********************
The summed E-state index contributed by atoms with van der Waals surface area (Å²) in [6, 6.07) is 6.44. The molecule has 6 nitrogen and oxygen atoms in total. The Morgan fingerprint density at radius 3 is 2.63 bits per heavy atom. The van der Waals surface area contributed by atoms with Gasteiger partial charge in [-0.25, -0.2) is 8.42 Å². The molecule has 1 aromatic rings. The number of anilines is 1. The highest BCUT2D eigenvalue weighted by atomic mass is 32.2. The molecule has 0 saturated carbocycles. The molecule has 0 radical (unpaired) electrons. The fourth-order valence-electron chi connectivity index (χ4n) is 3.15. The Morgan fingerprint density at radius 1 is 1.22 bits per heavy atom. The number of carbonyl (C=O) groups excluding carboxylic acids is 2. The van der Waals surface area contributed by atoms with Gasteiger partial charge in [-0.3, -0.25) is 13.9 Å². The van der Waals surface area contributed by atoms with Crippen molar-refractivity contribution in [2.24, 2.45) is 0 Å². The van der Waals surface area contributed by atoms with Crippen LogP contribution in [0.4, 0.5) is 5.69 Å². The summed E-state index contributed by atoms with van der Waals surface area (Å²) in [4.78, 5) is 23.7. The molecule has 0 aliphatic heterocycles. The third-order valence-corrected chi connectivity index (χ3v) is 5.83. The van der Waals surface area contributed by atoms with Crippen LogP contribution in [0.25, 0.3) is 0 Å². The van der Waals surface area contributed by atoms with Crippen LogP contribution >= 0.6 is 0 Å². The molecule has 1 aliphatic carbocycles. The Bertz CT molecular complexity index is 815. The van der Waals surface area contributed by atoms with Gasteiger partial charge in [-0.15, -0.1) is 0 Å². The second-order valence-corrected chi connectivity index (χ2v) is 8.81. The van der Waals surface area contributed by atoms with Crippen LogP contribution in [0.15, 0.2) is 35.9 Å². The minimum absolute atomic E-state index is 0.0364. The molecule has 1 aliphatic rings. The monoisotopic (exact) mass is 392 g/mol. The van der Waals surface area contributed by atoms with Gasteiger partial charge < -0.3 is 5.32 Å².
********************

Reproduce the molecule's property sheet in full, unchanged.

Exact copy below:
The summed E-state index contributed by atoms with van der Waals surface area (Å²) in [6, 6.07) is 6.44. The molecule has 6 nitrogen and oxygen atoms in total. The Morgan fingerprint density at radius 3 is 2.63 bits per heavy atom. The van der Waals surface area contributed by atoms with Gasteiger partial charge in [-0.25, -0.2) is 8.42 Å². The molecule has 1 aromatic rings. The number of anilines is 1. The highest BCUT2D eigenvalue weighted by atomic mass is 32.2. The molecule has 0 saturated carbocycles. The molecule has 0 radical (unpaired) electrons. The fourth-order valence-electron chi connectivity index (χ4n) is 3.15. The Morgan fingerprint density at radius 1 is 1.22 bits per heavy atom. The number of carbonyl (C=O) groups excluding carboxylic acids is 2. The van der Waals surface area contributed by atoms with Gasteiger partial charge in [-0.3, -0.25) is 13.9 Å². The van der Waals surface area contributed by atoms with Crippen molar-refractivity contribution in [2.24, 2.45) is 0 Å². The van der Waals surface area contributed by atoms with Crippen LogP contribution in [0.4, 0.5) is 5.69 Å². The summed E-state index contributed by atoms with van der Waals surface area (Å²) in [4.78, 5) is 23.7. The molecule has 0 aliphatic heterocycles. The third-order valence-corrected chi connectivity index (χ3v) is 5.83. The van der Waals surface area contributed by atoms with Crippen LogP contribution in [0.25, 0.3) is 0 Å². The van der Waals surface area contributed by atoms with Crippen LogP contribution >= 0.6 is 0 Å². The molecule has 1 aliphatic carbocycles. The Bertz CT molecular complexity index is 815. The van der Waals surface area contributed by atoms with Gasteiger partial charge in [-0.15, -0.1) is 0 Å². The second-order valence-corrected chi connectivity index (χ2v) is 8.81. The van der Waals surface area contributed by atoms with Crippen LogP contribution in [0.15, 0.2) is 35.9 Å². The minimum absolute atomic E-state index is 0.0364. The molecule has 1 aliphatic rings. The monoisotopic (exact) mass is 392 g/mol. The van der Waals surface area contributed by atoms with Gasteiger partial charge < -0.3 is 5.32 Å².